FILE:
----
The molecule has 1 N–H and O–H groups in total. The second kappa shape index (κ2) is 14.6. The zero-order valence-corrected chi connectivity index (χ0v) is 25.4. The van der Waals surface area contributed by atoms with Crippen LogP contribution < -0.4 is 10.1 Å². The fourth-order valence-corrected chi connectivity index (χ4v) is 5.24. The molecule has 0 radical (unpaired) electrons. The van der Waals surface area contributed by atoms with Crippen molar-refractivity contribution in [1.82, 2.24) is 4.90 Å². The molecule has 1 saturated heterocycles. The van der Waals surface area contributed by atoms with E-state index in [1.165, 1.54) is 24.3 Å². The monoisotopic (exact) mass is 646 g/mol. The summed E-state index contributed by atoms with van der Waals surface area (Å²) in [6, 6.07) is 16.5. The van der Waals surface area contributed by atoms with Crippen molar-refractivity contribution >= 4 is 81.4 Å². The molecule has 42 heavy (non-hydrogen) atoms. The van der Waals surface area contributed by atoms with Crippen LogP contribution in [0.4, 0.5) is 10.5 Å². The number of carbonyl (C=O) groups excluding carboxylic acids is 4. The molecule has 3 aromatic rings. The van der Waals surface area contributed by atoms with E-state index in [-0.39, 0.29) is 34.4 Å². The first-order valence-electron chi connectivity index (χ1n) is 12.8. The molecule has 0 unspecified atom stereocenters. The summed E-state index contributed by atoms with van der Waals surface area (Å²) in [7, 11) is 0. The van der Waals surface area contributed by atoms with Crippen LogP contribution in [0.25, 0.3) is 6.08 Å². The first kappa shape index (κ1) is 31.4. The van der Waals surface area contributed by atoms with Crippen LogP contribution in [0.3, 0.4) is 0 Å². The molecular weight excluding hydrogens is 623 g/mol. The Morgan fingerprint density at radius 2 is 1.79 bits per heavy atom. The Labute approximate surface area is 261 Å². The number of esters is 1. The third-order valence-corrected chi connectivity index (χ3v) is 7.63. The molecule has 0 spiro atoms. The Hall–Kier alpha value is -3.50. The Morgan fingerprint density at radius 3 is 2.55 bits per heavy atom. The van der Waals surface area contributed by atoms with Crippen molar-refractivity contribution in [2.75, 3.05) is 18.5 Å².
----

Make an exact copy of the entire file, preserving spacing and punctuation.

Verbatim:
The molecule has 1 N–H and O–H groups in total. The second kappa shape index (κ2) is 14.6. The zero-order valence-corrected chi connectivity index (χ0v) is 25.4. The van der Waals surface area contributed by atoms with Crippen LogP contribution < -0.4 is 10.1 Å². The fourth-order valence-corrected chi connectivity index (χ4v) is 5.24. The molecule has 0 radical (unpaired) electrons. The van der Waals surface area contributed by atoms with Crippen molar-refractivity contribution in [1.82, 2.24) is 4.90 Å². The molecule has 1 saturated heterocycles. The van der Waals surface area contributed by atoms with E-state index in [1.165, 1.54) is 24.3 Å². The monoisotopic (exact) mass is 646 g/mol. The summed E-state index contributed by atoms with van der Waals surface area (Å²) in [6, 6.07) is 16.5. The van der Waals surface area contributed by atoms with Crippen molar-refractivity contribution >= 4 is 81.4 Å². The molecule has 42 heavy (non-hydrogen) atoms. The van der Waals surface area contributed by atoms with Crippen LogP contribution in [0.4, 0.5) is 10.5 Å². The number of carbonyl (C=O) groups excluding carboxylic acids is 4. The molecule has 3 aromatic rings. The van der Waals surface area contributed by atoms with E-state index in [-0.39, 0.29) is 34.4 Å². The first-order valence-electron chi connectivity index (χ1n) is 12.8. The molecule has 0 unspecified atom stereocenters. The summed E-state index contributed by atoms with van der Waals surface area (Å²) in [7, 11) is 0. The van der Waals surface area contributed by atoms with Crippen LogP contribution in [0.25, 0.3) is 6.08 Å². The first kappa shape index (κ1) is 31.4. The van der Waals surface area contributed by atoms with Crippen LogP contribution in [0.3, 0.4) is 0 Å². The molecular weight excluding hydrogens is 623 g/mol. The Morgan fingerprint density at radius 2 is 1.79 bits per heavy atom. The Labute approximate surface area is 261 Å². The number of esters is 1. The third-order valence-corrected chi connectivity index (χ3v) is 7.63. The molecule has 0 spiro atoms. The Hall–Kier alpha value is -3.50. The Morgan fingerprint density at radius 3 is 2.55 bits per heavy atom. The van der Waals surface area contributed by atoms with Crippen molar-refractivity contribution in [2.75, 3.05) is 18.5 Å².